If you’ve ever been outside at iftar time, you will know that uncanny silence, as if the world had emptied. Berlin-based artist Bani Abidi uses that moment, of a silent world, to show how Karachi has changed. In a series of photographs, Zoroastrians, Hindus and Christians, conduct domestic business in the middle of the road – ironing a nightie, arranging flowers, polishing shoes. Lit softly by lampposts and the evening, they are are shot from behind, so it seems the woman in the blue sari, looking in her dressing table mirror, doesn’t know we are there. There are no other eyes, traffic or movement. It’s an empty Karachi. “All the Muslims are inside,” Bani says.
The quietly clever images describe the transformation of Karachi’s inhabitants and their breathing room. Titled Karachi series I, they are part of her recent exhibition “The most amount of people standing still, screaming and laughing” at Gandhara gallery, a secluded space that’s very easy to miss. The show is part of a series inspired by Faiz’s 1960’s poem “Yahan se shahr ko dekho” (Look at the city from here). Iftikhar Dadi says the poem fits in the genre of, ‘shahr-e-ashob’ – lamenting the decline of a great city. It’s no surprise Bani is interested in decay and the evolution of her hometown.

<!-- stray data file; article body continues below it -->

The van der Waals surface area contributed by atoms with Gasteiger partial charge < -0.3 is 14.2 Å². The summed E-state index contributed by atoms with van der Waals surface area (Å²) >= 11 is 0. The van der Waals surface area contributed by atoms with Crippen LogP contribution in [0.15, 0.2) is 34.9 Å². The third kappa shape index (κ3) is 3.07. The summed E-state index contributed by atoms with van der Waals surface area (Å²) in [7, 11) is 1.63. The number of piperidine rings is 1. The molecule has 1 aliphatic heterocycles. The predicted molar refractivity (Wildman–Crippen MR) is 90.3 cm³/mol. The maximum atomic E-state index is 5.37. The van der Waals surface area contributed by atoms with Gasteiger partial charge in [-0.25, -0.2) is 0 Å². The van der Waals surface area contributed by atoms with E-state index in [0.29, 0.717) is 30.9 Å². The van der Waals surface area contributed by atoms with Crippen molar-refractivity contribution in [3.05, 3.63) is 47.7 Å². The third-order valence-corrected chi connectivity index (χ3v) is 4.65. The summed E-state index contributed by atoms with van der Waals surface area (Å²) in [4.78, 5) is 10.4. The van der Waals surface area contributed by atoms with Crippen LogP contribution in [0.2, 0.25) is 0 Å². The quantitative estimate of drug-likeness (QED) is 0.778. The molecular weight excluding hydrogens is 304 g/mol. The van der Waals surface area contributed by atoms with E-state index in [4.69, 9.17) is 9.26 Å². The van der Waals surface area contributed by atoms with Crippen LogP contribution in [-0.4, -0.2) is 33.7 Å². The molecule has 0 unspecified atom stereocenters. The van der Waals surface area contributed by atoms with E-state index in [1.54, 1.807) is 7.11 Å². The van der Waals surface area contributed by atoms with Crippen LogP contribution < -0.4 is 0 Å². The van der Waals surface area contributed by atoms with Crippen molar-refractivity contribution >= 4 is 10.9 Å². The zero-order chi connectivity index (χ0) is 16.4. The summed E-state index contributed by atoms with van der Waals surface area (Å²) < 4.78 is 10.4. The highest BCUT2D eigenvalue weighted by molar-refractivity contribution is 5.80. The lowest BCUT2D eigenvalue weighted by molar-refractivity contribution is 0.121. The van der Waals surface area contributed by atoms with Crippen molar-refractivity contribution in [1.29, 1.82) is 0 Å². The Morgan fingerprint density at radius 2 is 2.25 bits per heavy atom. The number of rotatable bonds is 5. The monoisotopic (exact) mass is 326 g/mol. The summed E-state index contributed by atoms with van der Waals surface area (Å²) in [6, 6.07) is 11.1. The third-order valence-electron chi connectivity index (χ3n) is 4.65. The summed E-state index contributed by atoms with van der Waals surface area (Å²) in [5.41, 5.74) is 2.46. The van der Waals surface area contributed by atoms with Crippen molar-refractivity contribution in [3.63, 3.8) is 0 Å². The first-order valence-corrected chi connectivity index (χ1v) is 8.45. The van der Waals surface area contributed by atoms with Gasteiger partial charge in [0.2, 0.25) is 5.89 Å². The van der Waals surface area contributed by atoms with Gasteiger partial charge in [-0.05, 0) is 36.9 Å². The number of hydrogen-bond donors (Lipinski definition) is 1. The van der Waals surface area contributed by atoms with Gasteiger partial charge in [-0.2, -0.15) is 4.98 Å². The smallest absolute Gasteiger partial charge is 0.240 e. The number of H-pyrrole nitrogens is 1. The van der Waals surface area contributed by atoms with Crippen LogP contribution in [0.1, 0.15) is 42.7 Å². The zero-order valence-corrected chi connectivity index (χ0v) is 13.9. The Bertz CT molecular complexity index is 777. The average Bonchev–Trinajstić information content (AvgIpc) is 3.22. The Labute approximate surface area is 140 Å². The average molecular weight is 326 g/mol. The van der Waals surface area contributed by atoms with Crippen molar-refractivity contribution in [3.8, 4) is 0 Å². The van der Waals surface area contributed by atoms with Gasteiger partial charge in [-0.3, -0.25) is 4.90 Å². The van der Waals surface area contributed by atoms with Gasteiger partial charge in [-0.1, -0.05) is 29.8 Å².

Currently dividing her time between Karachi and Berlin, the video artist says her work is Pakistan-based, but that she shows here the least – displaying video is expensive and tricky. Not to mention the fact that galleries can’t put price tags on them. But worldwide, Bani is widely acclaimed, with work in permanent collections such as those of Tate and Guggenheim.